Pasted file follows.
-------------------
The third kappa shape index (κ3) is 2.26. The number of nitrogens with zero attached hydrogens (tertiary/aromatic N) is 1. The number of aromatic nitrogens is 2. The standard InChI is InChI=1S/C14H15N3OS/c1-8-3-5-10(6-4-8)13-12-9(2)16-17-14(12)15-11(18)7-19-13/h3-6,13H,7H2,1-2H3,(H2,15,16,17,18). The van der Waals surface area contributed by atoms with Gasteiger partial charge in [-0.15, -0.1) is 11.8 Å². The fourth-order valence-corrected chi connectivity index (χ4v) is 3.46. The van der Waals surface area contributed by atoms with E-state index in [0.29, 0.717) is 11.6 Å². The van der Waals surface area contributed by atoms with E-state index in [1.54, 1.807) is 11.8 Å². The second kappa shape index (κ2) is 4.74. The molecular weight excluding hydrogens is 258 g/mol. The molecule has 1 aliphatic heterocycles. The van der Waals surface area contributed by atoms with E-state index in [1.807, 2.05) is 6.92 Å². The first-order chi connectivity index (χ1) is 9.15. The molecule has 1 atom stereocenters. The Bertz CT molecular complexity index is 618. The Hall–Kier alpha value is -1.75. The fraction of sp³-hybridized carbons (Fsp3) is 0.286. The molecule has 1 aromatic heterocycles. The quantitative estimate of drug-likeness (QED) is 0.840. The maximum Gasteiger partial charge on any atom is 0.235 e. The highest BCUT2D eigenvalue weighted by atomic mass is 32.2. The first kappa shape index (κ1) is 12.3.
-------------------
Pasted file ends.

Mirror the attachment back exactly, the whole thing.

The third kappa shape index (κ3) is 2.26. The number of nitrogens with zero attached hydrogens (tertiary/aromatic N) is 1. The number of aromatic nitrogens is 2. The standard InChI is InChI=1S/C14H15N3OS/c1-8-3-5-10(6-4-8)13-12-9(2)16-17-14(12)15-11(18)7-19-13/h3-6,13H,7H2,1-2H3,(H2,15,16,17,18). The van der Waals surface area contributed by atoms with Gasteiger partial charge in [-0.15, -0.1) is 11.8 Å². The fourth-order valence-corrected chi connectivity index (χ4v) is 3.46. The van der Waals surface area contributed by atoms with E-state index in [0.29, 0.717) is 11.6 Å². The van der Waals surface area contributed by atoms with E-state index in [1.54, 1.807) is 11.8 Å². The second kappa shape index (κ2) is 4.74. The molecular weight excluding hydrogens is 258 g/mol. The molecule has 1 aliphatic heterocycles. The van der Waals surface area contributed by atoms with E-state index in [1.807, 2.05) is 6.92 Å². The first-order chi connectivity index (χ1) is 9.15. The molecule has 1 atom stereocenters. The Bertz CT molecular complexity index is 618. The Hall–Kier alpha value is -1.75. The fraction of sp³-hybridized carbons (Fsp3) is 0.286. The molecule has 1 aromatic heterocycles. The quantitative estimate of drug-likeness (QED) is 0.840. The maximum Gasteiger partial charge on any atom is 0.235 e. The highest BCUT2D eigenvalue weighted by atomic mass is 32.2. The first kappa shape index (κ1) is 12.3.